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Bob Diener is the sales, marketing and finance guy, who calmly and openly talks up the unique elements of his latest little project.
David Litman is the tenacious tech guy, focusing on the website, the call center operation, and customer service.
In the 1990s and through 2003, they guided their baby, Hotel Reservations Network, which became Hotels.com, as it engaged in a seeming grand theft of hotel market share.
Today, in a second act of sorts, Litman is the CEO of Getaroom.com, and Diener is president.
And, that’s precisely how just they defined their roles throughout their Hotels.com journey.
Working together has been easy, to a degree
Actually, the duo goes back even further than that, as the two have known each other, and worked together basically since their Cornell Law School days, which ended in 1982.
In 2009, years after making big money selling Hotels.com to USA Networks and seeing it later become an Expedia Inc. subsidiary, Litman and Diener founded Getaroom.com, an online and offline travel agency with plenty of twists.
“We’ve been partners for 30 years on a handshake deal,” Litman says.
“We complement each other,” Diener adds. “We’ve never had an argument in almost 30 years.”
That’s fortunate because Litman, based in Dallas near Getaroom’s all-important and company-owned call center operation, and Diener, who makes his home in the Miami area, talk “10 to 15 times per day,” Diener says.
It isn’t often that travel-tech entrepreneurs see lightning strike twice — Gregg Brockway (Hotwire and TripIt) comes to mind as an exception — and it is far from assured that Getaroom will ever even get into the same conversation with Hotels.com in terms of impact.
Business model irony
And, it is focusing on broadening its reach to vacation rentals, apartments, villas, and ski resorts these days.
Getaroom differentiates itself with a seemingly unique unpublished rate program which, as the website puts it, enables consumers to “book by phone and save big.”
Consumers can call the Getaroom toll-free number, speak to a company employee in the Dallas call center, and often get a steep discount off a property’s published rate as displayed on Getaroom.com and other travel websites.
I tried it and asked a Getaroom call center agent, some of whom came from Hotels.com, if she could give me a discount off the $399 published rate shown on Kayak and other sites for a room with a king-size bed at a 3-star hotel in downtown Boston for a September 18 stay.
The property wasn’t even listed on Getaroom.com. However, the agent offered the room to me for $265 — a 33% savings off the base rate as shown on Kayak, Hotels.com, and other sites.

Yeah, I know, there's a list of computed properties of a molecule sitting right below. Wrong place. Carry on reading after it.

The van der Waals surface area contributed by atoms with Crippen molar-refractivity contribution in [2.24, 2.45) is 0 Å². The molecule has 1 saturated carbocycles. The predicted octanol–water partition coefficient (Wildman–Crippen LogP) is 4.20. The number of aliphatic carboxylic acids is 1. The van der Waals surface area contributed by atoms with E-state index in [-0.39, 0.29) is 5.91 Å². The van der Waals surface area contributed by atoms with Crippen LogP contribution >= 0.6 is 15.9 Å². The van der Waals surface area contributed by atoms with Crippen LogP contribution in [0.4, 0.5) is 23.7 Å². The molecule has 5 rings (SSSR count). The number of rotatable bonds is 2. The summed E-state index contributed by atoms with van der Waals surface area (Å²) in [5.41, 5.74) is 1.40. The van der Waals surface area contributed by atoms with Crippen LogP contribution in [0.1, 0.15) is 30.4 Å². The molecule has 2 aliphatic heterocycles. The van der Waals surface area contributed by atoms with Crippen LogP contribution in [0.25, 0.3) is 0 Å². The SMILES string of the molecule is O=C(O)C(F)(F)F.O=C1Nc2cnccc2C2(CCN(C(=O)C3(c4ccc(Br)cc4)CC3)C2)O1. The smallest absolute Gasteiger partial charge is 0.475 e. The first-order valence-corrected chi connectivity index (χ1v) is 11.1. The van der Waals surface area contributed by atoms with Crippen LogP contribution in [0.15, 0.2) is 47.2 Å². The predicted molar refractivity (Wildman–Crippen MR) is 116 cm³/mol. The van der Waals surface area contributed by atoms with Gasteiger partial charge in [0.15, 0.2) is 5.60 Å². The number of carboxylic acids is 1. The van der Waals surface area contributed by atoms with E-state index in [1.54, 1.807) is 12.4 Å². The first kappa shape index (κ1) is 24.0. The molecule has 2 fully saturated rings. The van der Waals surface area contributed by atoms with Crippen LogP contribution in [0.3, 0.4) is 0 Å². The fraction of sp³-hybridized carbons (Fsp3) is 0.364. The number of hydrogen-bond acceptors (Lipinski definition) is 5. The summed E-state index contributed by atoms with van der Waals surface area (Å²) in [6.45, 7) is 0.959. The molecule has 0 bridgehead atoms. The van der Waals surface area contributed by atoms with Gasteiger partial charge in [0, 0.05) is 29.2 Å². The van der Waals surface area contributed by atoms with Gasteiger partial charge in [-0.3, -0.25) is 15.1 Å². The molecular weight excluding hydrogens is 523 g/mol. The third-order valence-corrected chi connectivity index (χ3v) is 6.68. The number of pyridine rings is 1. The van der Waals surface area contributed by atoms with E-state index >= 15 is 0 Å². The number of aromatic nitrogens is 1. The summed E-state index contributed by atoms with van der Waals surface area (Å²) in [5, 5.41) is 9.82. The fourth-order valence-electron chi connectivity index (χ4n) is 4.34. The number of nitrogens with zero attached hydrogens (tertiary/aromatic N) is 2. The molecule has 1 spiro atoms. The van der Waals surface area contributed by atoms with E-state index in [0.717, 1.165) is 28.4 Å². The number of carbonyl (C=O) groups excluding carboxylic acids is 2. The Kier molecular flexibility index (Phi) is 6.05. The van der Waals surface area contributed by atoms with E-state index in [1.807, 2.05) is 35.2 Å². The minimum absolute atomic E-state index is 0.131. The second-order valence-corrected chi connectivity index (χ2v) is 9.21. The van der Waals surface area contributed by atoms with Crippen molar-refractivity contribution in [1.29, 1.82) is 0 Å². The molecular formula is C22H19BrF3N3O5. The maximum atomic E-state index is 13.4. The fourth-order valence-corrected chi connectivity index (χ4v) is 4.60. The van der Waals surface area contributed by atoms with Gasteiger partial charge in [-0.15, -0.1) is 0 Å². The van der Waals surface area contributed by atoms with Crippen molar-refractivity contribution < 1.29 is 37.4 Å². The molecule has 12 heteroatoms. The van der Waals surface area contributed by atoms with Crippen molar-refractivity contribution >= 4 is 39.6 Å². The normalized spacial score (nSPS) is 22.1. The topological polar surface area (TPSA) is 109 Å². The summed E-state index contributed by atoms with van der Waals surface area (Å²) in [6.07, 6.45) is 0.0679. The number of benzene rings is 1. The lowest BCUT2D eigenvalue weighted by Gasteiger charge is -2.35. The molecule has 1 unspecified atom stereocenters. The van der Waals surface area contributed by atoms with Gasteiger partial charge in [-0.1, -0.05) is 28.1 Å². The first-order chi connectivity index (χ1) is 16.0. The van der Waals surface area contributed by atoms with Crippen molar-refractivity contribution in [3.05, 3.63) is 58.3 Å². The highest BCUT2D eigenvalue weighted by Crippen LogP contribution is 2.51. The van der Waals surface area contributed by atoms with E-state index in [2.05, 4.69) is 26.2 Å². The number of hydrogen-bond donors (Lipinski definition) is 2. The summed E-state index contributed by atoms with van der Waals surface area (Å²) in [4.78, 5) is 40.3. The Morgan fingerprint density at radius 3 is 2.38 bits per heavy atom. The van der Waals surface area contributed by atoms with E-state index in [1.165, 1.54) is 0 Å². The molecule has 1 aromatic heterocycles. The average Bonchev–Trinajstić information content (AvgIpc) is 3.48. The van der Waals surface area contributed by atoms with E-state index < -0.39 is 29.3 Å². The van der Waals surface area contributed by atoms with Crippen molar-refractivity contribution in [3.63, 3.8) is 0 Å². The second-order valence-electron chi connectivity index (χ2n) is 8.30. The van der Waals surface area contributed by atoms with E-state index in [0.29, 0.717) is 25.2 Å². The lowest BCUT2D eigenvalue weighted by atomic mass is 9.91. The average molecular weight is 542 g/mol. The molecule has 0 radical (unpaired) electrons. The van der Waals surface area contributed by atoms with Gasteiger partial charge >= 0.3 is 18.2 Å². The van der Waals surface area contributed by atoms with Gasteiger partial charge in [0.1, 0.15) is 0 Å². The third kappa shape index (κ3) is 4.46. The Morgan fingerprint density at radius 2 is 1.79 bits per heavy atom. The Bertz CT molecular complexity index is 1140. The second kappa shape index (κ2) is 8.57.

Changes in the model
While most online travel agencies and airlines push customers to book online, Diener claims 50% of Getaroom’s bookings take place over the phone and that the model is unique.
Diener says phone bookings cost Getaroom more than online bookings, but customers end up booking higher-priced lodgings, and over-the-phone bookings are “10 times as productive” for the company.
The model has been tweaked subsequent to the company’s launch, and for many properties, the call center agent won’t even provide a rate until after the potential guest furnishes his or her credit card details.
“We are much more opaque than what we started with initially,” Diener says. “Our main concern was that we wanted to keep the rate integrity for the hotel.”
That was then and this is now
That willingness to accommodate hotels’ concerns is in bold contrast to what some would say were Hotels.com’s practices in days of yore, when the online travel agency often undercut pricing on the hotels’ own websites.
“The part that drove hoteliers crazy was that they aggressively managed their pricing — cutting rates during low-demand periods and raising them in high demand-periods — often lower and higher rates than the hotels themselves,” recalls Robert Cole of RockCheetah, a hotel consultancy. “They also offered a low price guarantee to position them as a value offering, but in reality, when they offered premium pricing during business peaks, very few travelers ever contested the rate or applied for a rebate.”
Although Getaroom offers great unpublished rates in a hotel-friendly model over the phone, the phone process doesn’t always work as advertised.
Dallas or India?
Calling the 800 number on the homepage earlier got me to the company’s Dallas call center, but when I went through the online booking process for the Lido Beach Resort in Sarasota, Florida, and phoned a different number listed on the top of the page to see if I could get an unpublished rate, the call was answered by an agent in India.
And, I was offered only the published rate, $158.96, for a room with a king bed, over the phone. There was no unpublished rate, as promised, for the property.
“I’m not sure how you got there,” Diener says. “This is an old link when we referred customers to another service for outlying areas we don’t cover.”
How you doing?
As Getaroom looks to the future and surveys the landscape, Diener says the company is trying to be creative and is not seeking to compete with the rest of the pack as a full-service online travel agency.
Self-funded, Getaroom is not looking for outside funding at this point, Diener says.
A private company with around 250 employees, all of whom have stock options, Diener won’t provide specific numbers, but claims Getaroom will double its sales this year, as it expands into Canada, various ski markets, and Asia-Pacific, too.
“It’s a very different mentality” than working at a $1 billion company, which can’t be as nimble, Diener says.
“The upside is much more significant than at a bigger company,” Diener says.
And, it seems that there is much more than money involved when you are a lifer in selling hotel rooms.
“People have to have passion for the business,” Diener says. “This is a business you love or you don’t.”